Ocean on Saturn moon may possess life-sustaining hydrothermal vents

NASA  JPL-Caltech

NASA JPL-Caltech

The moon has captured the imagination of astronomers ever since NASA's Cassini spacecraft delivered images showing massive plumes of vapour erupting from cracks on its icy surface. However, in a major breakthrough, two of NASA's veteran missions have found compelling evidence of life on one of Saturn's moon Enceladus.

This finding led to the conclusion that microbes on the moon can get energy through a process known as methanogenesis - which is carried out by combining hydrogen with carbon dioxide present in water.

"The discovery of native molecular hydrogen [H2] completes the set of what I would call the "basic" requirements for life as we know it: liquid water, organic molecules, minerals, and an accessible source of "free" energy", Lunine explained to Gizmodo. This gas could possibly act as a source of chemical energy for life forms.

This is the closest scientists have come to identifying a place having the ingredients for life, said Thomas Zurbuchen, the associate administrator of the NASA Science Mission Directorate.

NASA's Cassini spacecraft detected the presence of molecular hydrogen in water plumes erupting from Saturn's icy moon Enceladus, the USA space agency announced Thursday, suggesting that the distant world has nearly all the conditions necessary for life. Researchers are still trying to confirm the presence of phosphorus and sulfur on Enceladus, but they are confident it exists.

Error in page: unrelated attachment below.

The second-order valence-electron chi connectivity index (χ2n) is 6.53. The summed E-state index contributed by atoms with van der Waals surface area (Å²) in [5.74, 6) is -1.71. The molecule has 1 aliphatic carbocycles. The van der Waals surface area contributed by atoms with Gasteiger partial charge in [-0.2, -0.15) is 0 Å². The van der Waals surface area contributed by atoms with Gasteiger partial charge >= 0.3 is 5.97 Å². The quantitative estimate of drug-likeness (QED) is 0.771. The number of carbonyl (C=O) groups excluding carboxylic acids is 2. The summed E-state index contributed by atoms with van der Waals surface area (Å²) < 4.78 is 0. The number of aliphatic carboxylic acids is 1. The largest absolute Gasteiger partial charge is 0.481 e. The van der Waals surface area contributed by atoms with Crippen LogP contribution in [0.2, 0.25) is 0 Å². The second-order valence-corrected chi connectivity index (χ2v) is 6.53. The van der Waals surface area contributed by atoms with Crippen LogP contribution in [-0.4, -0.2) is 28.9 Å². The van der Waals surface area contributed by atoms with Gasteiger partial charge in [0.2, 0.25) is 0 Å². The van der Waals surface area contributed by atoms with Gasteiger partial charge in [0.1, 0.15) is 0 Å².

From information obtained by the spacecraft, there is evidence of chemical reactions under the icy surface of the moon.

How Did The Cassini Spacecraft Detect Hydrogen?

The scientific team analysed water samples taken by Nasa's Cassini space probe on a mission in 2015. Simple Earth organisms eat methane and excrete carbon dioxide, reports Sputnik. They found that there is a plume coming from the moon's surface in an area that had shown plumes in the past, NASA specialists speculated that this may mean the same thing is happening on Europa as is happening on Enceladus.

Nasa announced the discovery at a press conference at the agency's headquarters in Washington DC on Thursday.

On Earth, where we find water, we find life, so that's where we like to look for life in space, too.

"With this finding, Cassini has shown that Enceladus - a small, icy moon a billion miles farther from the sun than Earth - has almost all of these ingredients for habitability", NASA said in a statement announcing the findings.

"This finding has implications for determining the habitability of Enceladus' subsurface ocean", wrote the study's authors.

The next step will be to send a life-finding mission to Enceladus.

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